Across Eurasia: All Liberal Bets Off?
Author: Chris Hann
March 26, 2018
There is general agreement that, contrary to assumptions in Europe and America since the beginning of the reform era in the 1980s, the rise of China is not being accompanied by political democratization. On the contrary, the consolidation of power by President Xi Jinping has been marked by the ostentatious reassertion of elements of Marxist-Leninist ideology which, in the eyes of most observers (and many Chinese citizens too), had been consigned to the past under Xi’s predecessors. Economic controls are being tightened to reign in indebtedness, party discipline is being strengthened, the supreme leader can retain power for life, and the rhetoric of national unity has never been more prominent. In the words of The Economist, a momentous “bet” has not come off: that allowing China to join the World Trade Organization and participate “normally” in neoliberal globalization processes would facilitate liberalization and pluralism in the Middle Kingdom.[i]
While journalists naturally focus on the geopolitical and global economic implications of China’s new “one belt one road” policy (which embraces almost the whole of Eurasia), anthropologists will be just as interested in the internal implications of recent policies. For ethnographers of Xinjiang, in particular of the titular ethnic group of the vast Xinjiang Uyghur Autonomous region in China’s north-west, this is a return to a very dark age. Under the harsh regime of Chen Quangguo, formerly Party secretary in Tibet, during the last year many if not most Uyghur academics have been taken away to re-education camps. The individuals who have cooperated for many years with Ildikó Bellér-Hann and myself, along with other foreign anthropologists, cannot be contacted, and so all our research ties are currently severed. According to the scarce information available, securitization has reached unprecedented levels for all segments of the Uyghur population. President Xi declared in his closing speech to the Congress that no threat to national unity will be tolerated. The current harsh measures against the Uyghurs are justified on the grounds that many harbor secessionist aspirations, sometimes in the form of “Islamic terrorism”. Foreign researchers dispute these arguments but they are currently unable to access the region. Foreign statesmen who receive red carpet treatment in Beijing hardly dare to raise these or any other human rights issues: everyone knows that China is the principal purchaser of American aircraft and German cars, and no one can afford to destabilize these economic links.
The situation is somewhat different in the case of the superpower next door, the postsocialist Russian Federation. Under the leadership of Vladimir Putin, Russia is currently remote from Euro-American ideals of democracy and the Rechtsstaat. The main difference to China is that Western leaders have fewer inhibitions in giving vent to their contempt for the Kremlin. The image of Russia has been targeted for many years.[ii] Yet in the recent presidential election, Vladimir Putin received 77% of the votes. His success, as even many Western correspondents acknowledge, derives to a large extent from the priority he attaches to the existential issues that matter to ordinary Russians, who suffered so harshly from the financial crises of the 1990s. He has done much to reduce indebtedness and to insulate the country from the vagaries of globalization. He has not, however, significantly managed to reduce dependence on hydrocarbon resources. Nor has he bumped up securitization or placed large regions out of bounds for foreign anthropologists (though access has certainly become more difficult in recent years).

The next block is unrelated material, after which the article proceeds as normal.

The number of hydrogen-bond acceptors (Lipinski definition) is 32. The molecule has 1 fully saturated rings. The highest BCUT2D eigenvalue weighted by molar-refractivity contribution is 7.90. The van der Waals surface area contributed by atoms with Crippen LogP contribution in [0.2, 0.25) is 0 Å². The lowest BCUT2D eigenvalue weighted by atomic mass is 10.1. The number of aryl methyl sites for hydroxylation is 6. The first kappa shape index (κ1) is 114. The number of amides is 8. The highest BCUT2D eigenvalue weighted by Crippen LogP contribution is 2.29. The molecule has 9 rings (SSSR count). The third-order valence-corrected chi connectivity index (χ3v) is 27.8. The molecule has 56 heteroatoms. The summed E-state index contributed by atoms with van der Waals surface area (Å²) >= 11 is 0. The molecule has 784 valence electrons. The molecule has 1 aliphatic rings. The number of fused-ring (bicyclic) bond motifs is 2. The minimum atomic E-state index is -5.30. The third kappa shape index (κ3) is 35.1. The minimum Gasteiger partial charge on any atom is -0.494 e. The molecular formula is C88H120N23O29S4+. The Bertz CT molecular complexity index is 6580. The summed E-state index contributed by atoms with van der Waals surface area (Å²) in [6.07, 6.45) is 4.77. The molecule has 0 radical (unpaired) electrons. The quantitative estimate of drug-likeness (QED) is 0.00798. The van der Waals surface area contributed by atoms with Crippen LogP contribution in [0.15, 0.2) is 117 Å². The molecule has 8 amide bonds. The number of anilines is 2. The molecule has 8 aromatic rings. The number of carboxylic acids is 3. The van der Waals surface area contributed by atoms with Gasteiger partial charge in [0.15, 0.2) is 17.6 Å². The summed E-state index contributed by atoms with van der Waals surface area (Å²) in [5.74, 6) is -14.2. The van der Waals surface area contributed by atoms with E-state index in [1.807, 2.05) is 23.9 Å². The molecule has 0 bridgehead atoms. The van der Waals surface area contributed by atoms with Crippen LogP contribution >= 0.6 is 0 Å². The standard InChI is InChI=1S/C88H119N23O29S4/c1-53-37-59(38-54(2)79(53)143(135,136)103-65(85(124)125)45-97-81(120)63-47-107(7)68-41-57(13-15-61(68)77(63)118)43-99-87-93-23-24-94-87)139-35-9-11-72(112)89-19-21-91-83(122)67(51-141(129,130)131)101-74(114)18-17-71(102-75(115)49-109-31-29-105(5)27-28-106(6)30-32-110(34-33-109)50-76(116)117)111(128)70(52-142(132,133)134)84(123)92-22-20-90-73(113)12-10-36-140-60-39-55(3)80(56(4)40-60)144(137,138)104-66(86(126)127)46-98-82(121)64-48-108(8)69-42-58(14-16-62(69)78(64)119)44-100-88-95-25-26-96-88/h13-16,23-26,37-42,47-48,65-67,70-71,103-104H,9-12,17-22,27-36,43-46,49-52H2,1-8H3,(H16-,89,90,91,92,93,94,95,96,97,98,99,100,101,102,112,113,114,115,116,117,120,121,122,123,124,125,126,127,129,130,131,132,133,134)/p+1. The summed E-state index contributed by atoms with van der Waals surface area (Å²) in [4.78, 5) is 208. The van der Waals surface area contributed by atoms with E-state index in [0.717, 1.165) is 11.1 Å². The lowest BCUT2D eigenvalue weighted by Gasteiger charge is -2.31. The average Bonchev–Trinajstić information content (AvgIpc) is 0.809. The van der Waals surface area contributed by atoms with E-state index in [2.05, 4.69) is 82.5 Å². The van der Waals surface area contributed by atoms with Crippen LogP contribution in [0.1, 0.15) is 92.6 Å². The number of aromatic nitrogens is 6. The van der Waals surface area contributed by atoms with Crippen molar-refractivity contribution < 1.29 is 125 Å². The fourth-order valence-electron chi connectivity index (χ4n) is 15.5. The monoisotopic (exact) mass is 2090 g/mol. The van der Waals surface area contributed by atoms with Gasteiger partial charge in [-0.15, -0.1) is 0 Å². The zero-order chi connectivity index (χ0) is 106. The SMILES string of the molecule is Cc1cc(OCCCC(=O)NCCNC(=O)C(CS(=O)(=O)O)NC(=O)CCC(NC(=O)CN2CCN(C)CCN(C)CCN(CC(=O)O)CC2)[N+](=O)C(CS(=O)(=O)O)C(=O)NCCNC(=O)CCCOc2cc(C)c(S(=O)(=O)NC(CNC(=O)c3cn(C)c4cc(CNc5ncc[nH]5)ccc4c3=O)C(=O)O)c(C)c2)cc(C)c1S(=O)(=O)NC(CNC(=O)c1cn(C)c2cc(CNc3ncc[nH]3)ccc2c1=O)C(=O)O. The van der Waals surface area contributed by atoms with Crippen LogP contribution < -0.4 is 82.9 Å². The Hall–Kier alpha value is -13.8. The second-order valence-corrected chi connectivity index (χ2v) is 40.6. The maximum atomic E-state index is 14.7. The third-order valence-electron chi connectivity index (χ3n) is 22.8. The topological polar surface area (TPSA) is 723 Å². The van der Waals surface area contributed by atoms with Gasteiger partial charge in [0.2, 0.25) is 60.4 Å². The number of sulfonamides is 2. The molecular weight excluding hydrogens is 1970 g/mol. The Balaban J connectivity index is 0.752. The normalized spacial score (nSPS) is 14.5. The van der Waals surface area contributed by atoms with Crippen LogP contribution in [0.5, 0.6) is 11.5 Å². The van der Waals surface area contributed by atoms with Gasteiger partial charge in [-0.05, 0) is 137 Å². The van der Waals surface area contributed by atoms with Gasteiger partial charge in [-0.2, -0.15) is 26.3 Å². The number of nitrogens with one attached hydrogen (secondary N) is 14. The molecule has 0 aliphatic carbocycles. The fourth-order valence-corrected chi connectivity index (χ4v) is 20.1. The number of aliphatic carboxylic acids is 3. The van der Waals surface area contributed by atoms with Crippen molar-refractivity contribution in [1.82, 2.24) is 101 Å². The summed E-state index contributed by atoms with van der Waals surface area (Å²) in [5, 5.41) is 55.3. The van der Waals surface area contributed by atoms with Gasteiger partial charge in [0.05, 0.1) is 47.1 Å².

The man hailed as a reformer when he came to power in 2000 is now portrayed in the West and by opposition intellectuals at home as someone decisively formed by his years in the KGB, and thus incapable of fulfilling Western hopes for more far-reaching democratization and economic reform. But is it not possible that the reformist intentions of Putin were genuine, and that what the West perceives as a degeneration into authoritarianism at home and aggression abroad is better understood as a consequence of misguided Euro-American policies towards Russia in the last two decades?
Constitutional principles and the separation of powers are coming under pressure elsewhere in Eurasia, even within the European Union, most notably (in the eyes of Brussels monitors) in Warsaw and Budapest. In the run-up to Hungary’s parliamentary elections on 8th April 2018, it is instructive to take a closer look at the ways in which negative images of “populist” power holders are shaped by Euro-American political leaders and media, and to attend to contextual, structural conditions. To adapt the metaphor of The Economist, here too a wager was struck some 20 years ago, when negotiations to admit large portions of postsocialist Eastern Europe to the European Union were launched. It was assumed that accelerating economic integration would intensify sentiments of solidarity and a common European identity. Yet today the Visegrád countries are pilloried for rejecting not merely refugee quotas but, more generally, for betraying the “European values” to which they formally signed up in 2004.